CW: “The first couple of times that I saw the commercial on tv, it didn’t even register on my awareness scale. Finally, the overall bland nature of the tune got my attention—and once that happened, I paid attention to the commercial, and it honestly irked me. They make it seem as though restaurants and delis are writing this marketing slogan on their blackboard specials, surfers are decking their boards out with it and the rest of us are holding hands across the beach singing it ‘Kumbaya’ style. Sure, I’m still standing here on my property; I took water in my garage, my shed, my crawlspace and part of my first floor. FEMA cut me a check for $1,500—basically to replace the insulation under my house—but the real ‘fuck you’ is still to come, as at some point, I will be required to either raise my house or pay close to $30,000 per year in flood insurance (neither of which I can afford). ‘Stronger than the Storm?’ Sure, I cleaned up my house and my property with the help from friends and family. ‘Stronger than the Storm?’ Well, we’re not stronger than FEMA and the bureaucracy of cold-blooded bankers and insurance companies that Christie is feeding to us. So pardon me if you don’t hear me singing along with your marketing jingle.”
JT: “I agree, what a stupid, human-chauvinism thing to say. The whole point should be we’re NOT stronger than the storm.”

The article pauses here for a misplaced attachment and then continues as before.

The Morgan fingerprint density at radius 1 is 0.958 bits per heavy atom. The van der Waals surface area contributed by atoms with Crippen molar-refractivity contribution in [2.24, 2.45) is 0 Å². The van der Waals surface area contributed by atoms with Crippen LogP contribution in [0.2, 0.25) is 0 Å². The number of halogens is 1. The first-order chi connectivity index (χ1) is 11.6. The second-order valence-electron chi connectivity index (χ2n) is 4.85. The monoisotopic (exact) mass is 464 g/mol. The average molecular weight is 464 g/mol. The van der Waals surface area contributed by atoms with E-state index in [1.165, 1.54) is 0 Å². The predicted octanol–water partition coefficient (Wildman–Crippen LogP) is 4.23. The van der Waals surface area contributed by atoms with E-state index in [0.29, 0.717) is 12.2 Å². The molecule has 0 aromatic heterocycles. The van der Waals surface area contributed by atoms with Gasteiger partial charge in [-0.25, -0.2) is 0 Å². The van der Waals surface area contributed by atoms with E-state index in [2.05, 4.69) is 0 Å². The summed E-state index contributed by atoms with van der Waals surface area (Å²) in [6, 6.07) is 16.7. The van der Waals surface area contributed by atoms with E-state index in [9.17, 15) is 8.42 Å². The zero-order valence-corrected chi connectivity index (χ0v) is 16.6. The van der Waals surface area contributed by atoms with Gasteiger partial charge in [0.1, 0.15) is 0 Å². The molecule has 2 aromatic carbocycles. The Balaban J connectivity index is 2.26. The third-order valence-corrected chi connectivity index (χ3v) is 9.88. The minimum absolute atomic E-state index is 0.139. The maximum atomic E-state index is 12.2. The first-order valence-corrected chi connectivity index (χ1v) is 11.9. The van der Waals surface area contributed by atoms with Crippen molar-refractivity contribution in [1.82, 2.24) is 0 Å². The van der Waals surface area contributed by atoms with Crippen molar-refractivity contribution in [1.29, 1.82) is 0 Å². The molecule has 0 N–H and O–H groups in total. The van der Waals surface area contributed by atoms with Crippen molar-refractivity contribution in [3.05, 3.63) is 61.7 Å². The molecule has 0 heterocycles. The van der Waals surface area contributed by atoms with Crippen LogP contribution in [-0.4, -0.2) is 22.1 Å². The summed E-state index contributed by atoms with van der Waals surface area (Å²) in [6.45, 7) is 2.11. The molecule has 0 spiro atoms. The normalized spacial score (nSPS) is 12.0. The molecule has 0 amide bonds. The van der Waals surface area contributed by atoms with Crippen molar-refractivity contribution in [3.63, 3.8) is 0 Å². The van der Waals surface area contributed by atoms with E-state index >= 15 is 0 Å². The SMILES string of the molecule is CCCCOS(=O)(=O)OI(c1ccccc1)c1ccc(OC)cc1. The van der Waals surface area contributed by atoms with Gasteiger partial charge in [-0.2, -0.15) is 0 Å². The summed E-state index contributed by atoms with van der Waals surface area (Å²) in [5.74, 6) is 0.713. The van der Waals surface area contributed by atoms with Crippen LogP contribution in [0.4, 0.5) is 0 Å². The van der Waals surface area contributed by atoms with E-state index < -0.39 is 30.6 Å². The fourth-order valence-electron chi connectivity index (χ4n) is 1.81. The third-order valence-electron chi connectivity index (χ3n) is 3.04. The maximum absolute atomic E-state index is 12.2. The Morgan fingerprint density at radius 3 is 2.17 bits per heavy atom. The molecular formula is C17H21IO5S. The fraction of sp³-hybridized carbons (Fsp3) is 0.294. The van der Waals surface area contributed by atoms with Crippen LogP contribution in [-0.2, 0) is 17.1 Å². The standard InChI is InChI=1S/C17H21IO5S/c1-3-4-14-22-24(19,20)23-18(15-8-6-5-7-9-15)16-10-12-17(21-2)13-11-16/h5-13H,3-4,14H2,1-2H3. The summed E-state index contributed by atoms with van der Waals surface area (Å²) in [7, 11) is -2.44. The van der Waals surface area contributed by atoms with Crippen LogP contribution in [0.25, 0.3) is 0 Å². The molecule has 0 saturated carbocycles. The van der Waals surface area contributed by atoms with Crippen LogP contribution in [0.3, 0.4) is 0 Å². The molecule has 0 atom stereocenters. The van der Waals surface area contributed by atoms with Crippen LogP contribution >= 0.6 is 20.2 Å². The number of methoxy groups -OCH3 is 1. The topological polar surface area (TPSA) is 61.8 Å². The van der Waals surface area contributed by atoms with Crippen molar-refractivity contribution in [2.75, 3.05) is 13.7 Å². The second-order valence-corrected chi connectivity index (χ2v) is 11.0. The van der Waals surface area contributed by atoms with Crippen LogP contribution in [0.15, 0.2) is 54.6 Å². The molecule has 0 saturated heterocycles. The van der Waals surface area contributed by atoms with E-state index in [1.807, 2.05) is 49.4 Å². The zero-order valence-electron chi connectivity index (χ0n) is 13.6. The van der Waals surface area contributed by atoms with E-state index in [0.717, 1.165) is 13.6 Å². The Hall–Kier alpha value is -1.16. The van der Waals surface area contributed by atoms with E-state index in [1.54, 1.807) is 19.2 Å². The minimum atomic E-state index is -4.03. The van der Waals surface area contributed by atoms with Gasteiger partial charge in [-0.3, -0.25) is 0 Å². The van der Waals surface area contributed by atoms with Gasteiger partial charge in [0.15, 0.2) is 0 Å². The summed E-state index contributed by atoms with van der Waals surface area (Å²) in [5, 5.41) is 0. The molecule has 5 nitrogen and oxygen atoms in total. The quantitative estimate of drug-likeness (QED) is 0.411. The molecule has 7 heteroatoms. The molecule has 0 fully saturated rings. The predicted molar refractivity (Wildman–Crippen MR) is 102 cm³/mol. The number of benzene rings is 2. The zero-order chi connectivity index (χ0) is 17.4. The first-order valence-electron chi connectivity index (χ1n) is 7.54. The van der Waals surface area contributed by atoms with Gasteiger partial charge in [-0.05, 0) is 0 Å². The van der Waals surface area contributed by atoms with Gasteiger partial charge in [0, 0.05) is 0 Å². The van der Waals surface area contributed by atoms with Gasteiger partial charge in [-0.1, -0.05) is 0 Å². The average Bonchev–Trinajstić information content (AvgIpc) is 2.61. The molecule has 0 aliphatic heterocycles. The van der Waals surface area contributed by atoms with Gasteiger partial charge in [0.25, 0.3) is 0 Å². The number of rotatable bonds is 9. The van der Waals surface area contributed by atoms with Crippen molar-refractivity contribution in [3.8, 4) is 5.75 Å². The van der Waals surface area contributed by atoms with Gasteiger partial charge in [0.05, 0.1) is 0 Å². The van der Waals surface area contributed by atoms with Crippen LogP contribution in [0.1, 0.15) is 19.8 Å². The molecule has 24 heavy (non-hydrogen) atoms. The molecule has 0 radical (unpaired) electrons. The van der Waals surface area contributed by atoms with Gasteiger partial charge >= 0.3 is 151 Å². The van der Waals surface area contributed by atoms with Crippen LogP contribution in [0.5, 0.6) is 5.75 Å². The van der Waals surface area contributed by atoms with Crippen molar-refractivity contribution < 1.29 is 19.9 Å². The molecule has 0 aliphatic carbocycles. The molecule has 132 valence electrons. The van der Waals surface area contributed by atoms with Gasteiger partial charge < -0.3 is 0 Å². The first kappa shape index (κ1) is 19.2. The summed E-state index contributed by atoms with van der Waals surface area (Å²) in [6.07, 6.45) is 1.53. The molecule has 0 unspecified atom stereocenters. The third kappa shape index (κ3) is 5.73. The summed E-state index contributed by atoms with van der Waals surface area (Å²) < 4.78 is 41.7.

BJ: “The entire idea it’s based on is stupid. As if NJ residents are somehow stronger or more resilient than any other people anywhere else in the world is absurd. Would people in any other state have laid around and waited for buzzards to start feeding on them? It’s why we toss words like ‘hero’ so cavalierly now. It makes people feel better about their lives. So in the end it’s nothing more taking little Johnny out for ice cream after the trip to the dentist. It’s a money-making marketing scheme based on a little pat on the head.”
MC: “In one week, they would have gotten 100 better songs submitted by real musicians and the best ones would have come from those most affected—Jersey musicians. Let’s hope they learn from their mistake and use the ridiculous amount of local talent in the future.”
LMS: “As someone who lost almost everything in the storm and whose parents literally lost everything, I cringe when I hear that song. I was a struggling single parent before the storm and I am struggling even more to try to catch up now. Yes, my house is new and beautiful now, but most days I don’t think I will catch up financially, but I am trying. That’s all you can do. But watching my parents have to start over at a time when they should be enjoying their lives is horrible. That song makes me want to hit someone. Lol.”
At the end of the day, marketing companies don’t care what you or I have to say on the matter. They made their money. Neither does the New Jersey Economic Development Authority, as they’ve made their (your) money too. But perhaps you should let them know how you feel anyhow. Apparently the “Stronger than the Storm” campaign should have really been called “Stronger than the Shore,” because like it or not, we’re stuck with it.
Keep those stories coming our way, and let us know what else you’d like to see here in The Aquarian, New Jersey’s longest running musical publication. We care what’s going on with New Jersey. email@example.com